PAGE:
It was a time of great and exalting excitement. The country was up in arms, the war was on, in every breast burned the holy fire of patriotism; the drums were beating, the bands playing, the toy pistols popping, the bunched firecrackers hissing and spluttering; on every hand and far down the receding and fading spread of roofs and balconies a fluttering wilderness of flags flashed in the sun; daily the young volunteers marched down the wide avenue gay and fine in their new uniforms, the proud fathers and mothers and sisters and sweethearts cheering them with voices choked with happy emotion as they swung by; nightly the packed mass meetings listened, panting, to patriot oratory which stirred the deepest deeps of their hearts, and which they interrupted at briefest intervals with cyclones of applause, the tears running down their cheeks the while; in the churches the pastors preached devotion to flag and country, and invoked the God of Battles beseeching His aid in our good cause in outpourings of fervid eloquence which moved every listener. It was indeed a glad and gracious time, and the half dozen rash spirits that ventured to disapprove of the war and cast a doubt upon its righteousness straightway got such a stern and angry warning that for their personal safety’s sake they quickly shrank out of sight and offended no more in that way.

Sunday morning came — next day the battalions would leave for the front; the church was filled; the volunteers were there, their young faces alight with martial dreams — visions of the stern advance, the gathering momentum, the rushing charge, the flashing sabers, the flight of the foe, the tumult, the enveloping smoke, the fierce pursuit, the surrender! Then home from the war, bronzed heroes, welcomed, adored, submerged in golden seas of glory! With the volunteers sat their dear ones, proud, happy, and envied by the neighbors and friends who had no sons and brothers to send forth to the field of honor, there to win for the flag, or, failing, die the noblest of noble deaths. The service proceeded; a war chapter from the Old Testament was read; the first prayer was said; it was followed by an organ burst that shook the building, and with one impulse the house rose, with glowing eyes and beating hearts, and poured out that tremendous invocation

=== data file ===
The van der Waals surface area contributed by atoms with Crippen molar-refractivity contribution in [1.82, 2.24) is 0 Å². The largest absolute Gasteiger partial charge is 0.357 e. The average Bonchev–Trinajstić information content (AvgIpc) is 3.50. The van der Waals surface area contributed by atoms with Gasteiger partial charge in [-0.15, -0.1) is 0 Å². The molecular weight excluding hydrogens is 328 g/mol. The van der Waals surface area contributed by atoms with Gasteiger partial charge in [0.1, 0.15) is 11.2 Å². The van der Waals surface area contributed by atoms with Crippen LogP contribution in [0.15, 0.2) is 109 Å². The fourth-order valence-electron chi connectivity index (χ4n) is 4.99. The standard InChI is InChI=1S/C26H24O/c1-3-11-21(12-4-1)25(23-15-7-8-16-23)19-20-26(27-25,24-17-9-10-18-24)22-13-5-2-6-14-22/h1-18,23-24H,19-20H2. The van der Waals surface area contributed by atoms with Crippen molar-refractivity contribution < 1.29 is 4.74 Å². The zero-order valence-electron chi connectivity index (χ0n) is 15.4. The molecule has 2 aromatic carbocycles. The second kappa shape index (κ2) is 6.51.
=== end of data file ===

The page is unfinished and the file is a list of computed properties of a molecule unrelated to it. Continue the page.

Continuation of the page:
*God the all-terrible! Thou who ordainest! Thunder thy clarion and lightning thy sword!*

Then came the “long” prayer. None could remember the like of it for passionate pleading and moving and beautiful language. The burden of its supplication was, that an ever-merciful and benignant Father of us all would watch over our noble young soldiers, and aid, comfort, and encourage them in their patriotic work; bless them, shield them in the day of battle and the hour of peril, bear them in His mighty hand, make them strong and confident, invincible in the bloody onset; help them to crush the foe, grant to them and to their flag and country imperishable honor and glory —

An aged stranger entered and moved with slow and noiseless step up the main aisle, his eyes fixed upon the minister, his long body clothed in a robe that reached to his feet, his head bare, his white hair descending in a frothy cataract to his shoulders, his seamy face unnaturally pale, pale even to ghastliness. With all eyes following him and wondering, he made his silent way; without pausing, he ascended to the preacher’s side and stood there waiting. With shut lids the preacher, unconscious of his presence, continued with his moving prayer, and at last finished it with the words, uttered in fervent appeal, “Bless our arms, grant us the victory, O Lord our God, Father and Protector of our land and flag!”